What really makes you laugh? Is it the latest viral pet video? Watch a bit before you jet off to work. Love stand-up comedy? Play a few sets instead of music while you do housework. Or call up that friend who makes you snort when you laugh, and have them keep you company in your favorite part of your home.
2. Embrace your own style
No matter if it’s weird, or kooky. If you love a certain color, couch, wallpaper or piece of art, it’s perfect. You can look to others for inspiration, but don’t decorate the way you think a home should look, incorporate things that truly make you happy and smile.
3. Use your fancy things
The nice bed sheets you usually save for guests. The candles you bought on travels. Go ahead, splurge on every day things that make you happy for a bit (unless eating that cupcake for breakfast will get in the way of any goals you have for yourself this year). The point is to indulge in something you love as often as you can in your home.
4. Learn about your home
Maybe you could find out when your house or apartment building was built. Perhaps you could learn about the materials your furniture is made out of. Maybe you could finally learn how to work every feature of an appliance. The point is learning and knowledge breeds appreciation. And hey, you could discover really interesting, positive conversation topics to amaze your guests with next time they visit!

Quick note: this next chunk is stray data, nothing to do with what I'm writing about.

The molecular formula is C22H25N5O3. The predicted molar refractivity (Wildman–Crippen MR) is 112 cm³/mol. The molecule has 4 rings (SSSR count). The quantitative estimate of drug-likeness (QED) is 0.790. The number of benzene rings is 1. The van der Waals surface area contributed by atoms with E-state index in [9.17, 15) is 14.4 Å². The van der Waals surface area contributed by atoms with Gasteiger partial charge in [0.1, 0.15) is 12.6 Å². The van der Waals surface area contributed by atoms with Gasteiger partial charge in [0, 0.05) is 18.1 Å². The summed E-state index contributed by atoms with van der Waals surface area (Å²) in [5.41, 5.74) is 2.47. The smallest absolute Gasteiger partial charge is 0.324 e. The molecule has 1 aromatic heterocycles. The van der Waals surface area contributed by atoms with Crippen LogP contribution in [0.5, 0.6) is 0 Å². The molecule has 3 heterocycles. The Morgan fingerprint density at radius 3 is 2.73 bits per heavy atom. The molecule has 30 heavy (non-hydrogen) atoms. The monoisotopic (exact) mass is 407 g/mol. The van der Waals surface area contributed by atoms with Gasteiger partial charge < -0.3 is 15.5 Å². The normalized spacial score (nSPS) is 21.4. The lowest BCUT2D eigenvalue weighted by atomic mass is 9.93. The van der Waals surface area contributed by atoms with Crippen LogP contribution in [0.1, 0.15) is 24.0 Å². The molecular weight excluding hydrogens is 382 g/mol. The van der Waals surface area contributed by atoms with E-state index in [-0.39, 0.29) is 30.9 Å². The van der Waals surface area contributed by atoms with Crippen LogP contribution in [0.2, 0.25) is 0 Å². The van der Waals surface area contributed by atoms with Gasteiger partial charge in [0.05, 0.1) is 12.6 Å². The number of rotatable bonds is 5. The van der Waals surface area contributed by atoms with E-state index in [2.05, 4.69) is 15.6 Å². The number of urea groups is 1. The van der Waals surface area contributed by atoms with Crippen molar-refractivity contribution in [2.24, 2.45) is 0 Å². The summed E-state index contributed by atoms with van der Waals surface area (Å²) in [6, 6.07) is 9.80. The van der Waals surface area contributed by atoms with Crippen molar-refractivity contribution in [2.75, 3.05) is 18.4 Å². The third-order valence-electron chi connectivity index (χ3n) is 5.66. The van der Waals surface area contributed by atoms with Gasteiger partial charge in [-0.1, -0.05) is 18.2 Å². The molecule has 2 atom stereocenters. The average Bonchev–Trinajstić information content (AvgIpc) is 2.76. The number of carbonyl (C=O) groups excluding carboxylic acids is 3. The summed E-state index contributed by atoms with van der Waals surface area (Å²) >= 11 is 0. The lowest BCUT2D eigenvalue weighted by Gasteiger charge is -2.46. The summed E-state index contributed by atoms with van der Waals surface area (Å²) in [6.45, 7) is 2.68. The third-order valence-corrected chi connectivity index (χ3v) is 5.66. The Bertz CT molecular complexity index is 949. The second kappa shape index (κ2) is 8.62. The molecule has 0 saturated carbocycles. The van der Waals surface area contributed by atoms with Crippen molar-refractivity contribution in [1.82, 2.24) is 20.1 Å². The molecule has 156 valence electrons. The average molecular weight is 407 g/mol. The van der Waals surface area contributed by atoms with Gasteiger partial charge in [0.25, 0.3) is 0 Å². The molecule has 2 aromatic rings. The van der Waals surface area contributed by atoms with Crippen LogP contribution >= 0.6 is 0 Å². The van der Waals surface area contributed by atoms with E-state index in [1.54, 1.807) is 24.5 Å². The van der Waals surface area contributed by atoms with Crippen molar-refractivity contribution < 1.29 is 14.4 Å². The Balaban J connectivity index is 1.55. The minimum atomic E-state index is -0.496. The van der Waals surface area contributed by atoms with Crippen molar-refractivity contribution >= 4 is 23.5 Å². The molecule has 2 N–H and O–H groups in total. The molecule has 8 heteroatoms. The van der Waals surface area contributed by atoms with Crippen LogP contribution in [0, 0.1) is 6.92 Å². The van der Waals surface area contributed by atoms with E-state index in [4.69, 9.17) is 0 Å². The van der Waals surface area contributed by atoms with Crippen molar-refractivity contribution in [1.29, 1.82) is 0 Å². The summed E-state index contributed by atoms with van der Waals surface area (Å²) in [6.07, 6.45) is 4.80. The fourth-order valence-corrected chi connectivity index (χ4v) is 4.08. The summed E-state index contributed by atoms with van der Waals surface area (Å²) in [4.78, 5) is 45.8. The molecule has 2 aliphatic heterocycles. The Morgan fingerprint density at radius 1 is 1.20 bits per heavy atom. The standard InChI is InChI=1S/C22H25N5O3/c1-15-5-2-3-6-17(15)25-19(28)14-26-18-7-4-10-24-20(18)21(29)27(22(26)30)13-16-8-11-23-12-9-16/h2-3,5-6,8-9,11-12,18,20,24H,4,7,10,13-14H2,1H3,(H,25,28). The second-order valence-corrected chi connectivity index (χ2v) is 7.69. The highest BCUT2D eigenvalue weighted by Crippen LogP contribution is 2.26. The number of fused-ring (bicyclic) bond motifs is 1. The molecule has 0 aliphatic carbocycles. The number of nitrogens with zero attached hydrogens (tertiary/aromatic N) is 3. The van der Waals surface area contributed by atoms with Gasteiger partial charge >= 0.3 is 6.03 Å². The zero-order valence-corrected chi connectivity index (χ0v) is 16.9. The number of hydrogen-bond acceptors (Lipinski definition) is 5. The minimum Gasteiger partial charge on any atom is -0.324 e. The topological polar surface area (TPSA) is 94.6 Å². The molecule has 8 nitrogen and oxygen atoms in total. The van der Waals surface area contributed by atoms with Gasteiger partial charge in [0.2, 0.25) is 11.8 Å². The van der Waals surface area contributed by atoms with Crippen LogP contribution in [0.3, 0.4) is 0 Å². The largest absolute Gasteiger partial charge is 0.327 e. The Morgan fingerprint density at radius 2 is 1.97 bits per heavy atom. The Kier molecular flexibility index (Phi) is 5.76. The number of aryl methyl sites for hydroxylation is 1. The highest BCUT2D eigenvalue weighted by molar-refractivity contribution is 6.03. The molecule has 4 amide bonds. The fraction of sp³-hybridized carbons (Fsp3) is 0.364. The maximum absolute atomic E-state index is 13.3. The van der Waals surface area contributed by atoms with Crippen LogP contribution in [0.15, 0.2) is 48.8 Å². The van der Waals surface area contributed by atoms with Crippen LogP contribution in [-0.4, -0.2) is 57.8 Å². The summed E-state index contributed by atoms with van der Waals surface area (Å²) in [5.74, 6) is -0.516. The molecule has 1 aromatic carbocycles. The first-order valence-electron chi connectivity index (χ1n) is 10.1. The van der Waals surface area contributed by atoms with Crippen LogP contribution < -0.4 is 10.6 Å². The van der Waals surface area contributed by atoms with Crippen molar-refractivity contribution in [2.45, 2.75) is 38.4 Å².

5. Choose what and who you let into your home wisely
There are limitations our houses are under, whether from size or compromise with a partner or budget, which can dictate the objects we purchase for our homes. But it is something to consider, being extra careful about the things you buy and find and let into your most personal spaces. This also applies to the people you invite into your home — don’t let folks with too negative of views spend too long, in case they rub off on you or your home.
6. Make messes and have out-of-the-box fun
Nothing is more appealing than when someone cooks dinner and absolutely demolishes their kitchen in the process. I saw on our newsfeed two friends who had pulled some mattresses into their living room in front of the fireplace to have a movie marathon camp-out session. Heck, pitch a tent, make a tipi, have an adventure in your home (especially important in winter months).
7. Focus on the positive things about your home
Not to sound like a broken record, but do spend time thinking about the things you’re grateful for about your house. Since I’m still months away from my home being the way I want it after recently moving in, I make sure to tack on a few extra “gratefuls” to my morning list to really reinforce the positive aspects about my place.
8. Celebrate just about anything, often